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3. Armed conflict and peace processes in the Americas »

Type: chapter

DOI: 10.1093/sipri/9780192847577.003.0003

Chapter: 3. Armed conflict and peace processes in the Americas

Source: SIPRI Yearbook 2021

Author: Marina Caparini

MarinaCapariniOxChapML2.50OUP TCI20210602.0SIPRIMedicine-UKSIPRI Yearbook SeriesNewgen3. Armed conflict and peace processes in the AmericasOverviewThe Americas presented a complex and mixed picture for peace during 2020, with worsening conflict in certain countries, but less violence in some, partly as a result of Covid‑19 pandemic lockdowns. In others armed violence continued at a similar level to that in 2019. Two countries—Colombia and Mexico—had several parallel non-international armed conflicts on their territories.Implementation of the 2016 peace accord between the Government of Colombia and the Revolutionary Armed Forces of Colombia–People’s Army (Fuerzas

3. Armed conflict and peace processes in the Americas »

Type: chapter

DOI: 10.1093/sipri/9780192883032.003.0003

Chapter: 3. Armed conflict and peace processes in the Americas

Source: SIPRI Yearbook 2022

Author: Marina Caparini

MarinaCapariniOxChapML2.50OUP TCI20220601.0SIPRIMedicine-UKSIPRI Yearbook SeriesNewgen3. Armed conflict and peace processes in the AmericasOverviewSeveral armed conflicts meeting the non-International armed conflict (NIAC) threshold, as defined under International law, were active in Colombia and Mexico in 2021. In Colombia at least three parallel and overlapping conflicts continued: one between the government and the Ejército de Liberación Nacional (ELN) and another between the government and dissident armed groups of the Fuerzas Armadas Revolucionarias de Colombia-Ejército del Pueblo (FARC‑EP)’s former Eastern Bloc; and one between rival cartels the ELN and the Autodefensas

6. Armed conflict and peace processes in the Middle East and North Africa »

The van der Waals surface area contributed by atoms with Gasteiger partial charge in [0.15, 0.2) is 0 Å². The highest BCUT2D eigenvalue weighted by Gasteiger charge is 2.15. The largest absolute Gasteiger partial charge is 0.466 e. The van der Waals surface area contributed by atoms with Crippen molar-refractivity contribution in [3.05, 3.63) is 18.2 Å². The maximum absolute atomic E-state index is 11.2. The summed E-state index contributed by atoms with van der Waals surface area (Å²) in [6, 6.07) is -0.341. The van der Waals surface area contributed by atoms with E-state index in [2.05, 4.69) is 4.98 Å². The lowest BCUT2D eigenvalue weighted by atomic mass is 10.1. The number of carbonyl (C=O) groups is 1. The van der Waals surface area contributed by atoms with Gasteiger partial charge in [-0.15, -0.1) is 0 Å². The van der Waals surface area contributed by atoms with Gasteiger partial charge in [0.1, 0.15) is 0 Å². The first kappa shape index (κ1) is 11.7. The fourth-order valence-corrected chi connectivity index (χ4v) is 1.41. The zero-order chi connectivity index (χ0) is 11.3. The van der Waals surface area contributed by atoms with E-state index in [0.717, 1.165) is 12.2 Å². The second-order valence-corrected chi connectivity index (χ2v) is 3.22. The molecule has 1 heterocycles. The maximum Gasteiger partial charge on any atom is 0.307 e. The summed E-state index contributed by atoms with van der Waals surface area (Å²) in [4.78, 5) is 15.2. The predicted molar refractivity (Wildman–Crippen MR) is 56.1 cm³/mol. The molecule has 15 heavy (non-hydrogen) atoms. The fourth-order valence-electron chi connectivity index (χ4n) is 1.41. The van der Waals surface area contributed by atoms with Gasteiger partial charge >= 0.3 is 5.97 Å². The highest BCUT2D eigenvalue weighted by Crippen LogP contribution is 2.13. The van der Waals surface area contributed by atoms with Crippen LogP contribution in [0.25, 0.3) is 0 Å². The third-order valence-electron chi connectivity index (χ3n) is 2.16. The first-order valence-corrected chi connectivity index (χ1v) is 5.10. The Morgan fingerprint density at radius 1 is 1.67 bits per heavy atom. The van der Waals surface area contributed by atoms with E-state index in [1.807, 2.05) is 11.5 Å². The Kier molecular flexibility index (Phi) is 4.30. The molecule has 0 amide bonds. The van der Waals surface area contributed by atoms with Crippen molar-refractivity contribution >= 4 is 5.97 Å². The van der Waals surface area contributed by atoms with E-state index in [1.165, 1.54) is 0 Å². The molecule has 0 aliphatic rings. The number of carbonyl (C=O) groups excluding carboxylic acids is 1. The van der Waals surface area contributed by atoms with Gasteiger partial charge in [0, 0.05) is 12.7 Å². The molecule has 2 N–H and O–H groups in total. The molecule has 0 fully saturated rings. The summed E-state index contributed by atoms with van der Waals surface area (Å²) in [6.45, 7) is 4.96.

Type: chapter

DOI: 10.1093/sipri/9780198869207.003.0006

Chapter: 6. Armed conflict and peace processes in the Middle East and North Africa

Source: SIPRI Yearbook 2020

Author: Ian Davis

IanDavisOxChapML2.50OUP TCI20200603.0SIPRIMedicine-UKSIPRI Yearbook SeriesNewgen6. Armed conflict and peace processes in the Middle East and North AfricaOverviewThere were seven countries with active armed conflicts in the Middle East and North Africa in 2019 (the same as in 2018): Egypt (high-intensity, subnational armed conflict), Iraq (internationalized civil war), Israel (low-intensity, extrastate armed conflict), Libya (internationalized civil war), Syria (major internationalized civil war), Turkey (low-intensity, extrastate and subnational armed conflict) and Yemen (major internationalized civil war). All the armed conflicts had fewer fatalities than in 2018, except for Libya. Many

6. Armed conflict and peace processes in the Middle East and North Africa »

Type: chapter

DOI: 10.1093/sipri/9780192847577.003.0006

Chapter: 6. Armed conflict and peace processes in the Middle East and North Africa

Source: SIPRI Yearbook 2021

Author: Ian Davis

IanDavisOxChapML2.50OUP TCI20210602.0SIPRIMedicine-UKSIPRI Yearbook SeriesNewgen6. Armed conflict and peace processes in the Middle East and North AfricaOverviewThere were seven states with active armed conflicts in the Middle East and North Africa (MENA) in 2020 (the same as in 2017–19): Egypt (low-intensity, subnational armed conflict), Iraq (internationalized civil war), Israel (low-intensity, extrastate armed conflict), Libya (internationalized civil war), Syria (internationalized civil war), Turkey (low-intensity, extrastate and subnational armed conflict) and Yemen (major internationalized civil war). All the armed conflicts had fewer fatalities than in 2019. Overall, conflict-related fatalities have

6. Armed conflict and peace processes in the Middle East and North Africa »

Type: chapter

DOI: 10.1093/sipri/9780192883032.003.0006

Chapter: 6. Armed conflict and peace processes in the Middle East and North Africa

Source: SIPRI Yearbook 2022

Author: Ian Davis

IanDavisOxChapML2.50OUP TCI20220601.0SIPRIMedicine-UKSIPRI Yearbook SeriesNewgen6. Armed conflict and peace processes in the Middle East and North AfricaOverviewThere were eight states with active armed conflicts in the Middle East and North Africa (MENA) in 2021 (the same as in 2020): Egypt, Iraq, Israel (Palestine), Lebanon, Libya, Syria, Turkey and Yemen. Compared with 2020, conflict-related fatalities in 2021 fell in all conflicts apart from Israel–Palestine and Lebanon. Total conflict-related fatalities in the region fell for the fourth consecutive year, down about 75 per cent since 2017. Yemen was the region’s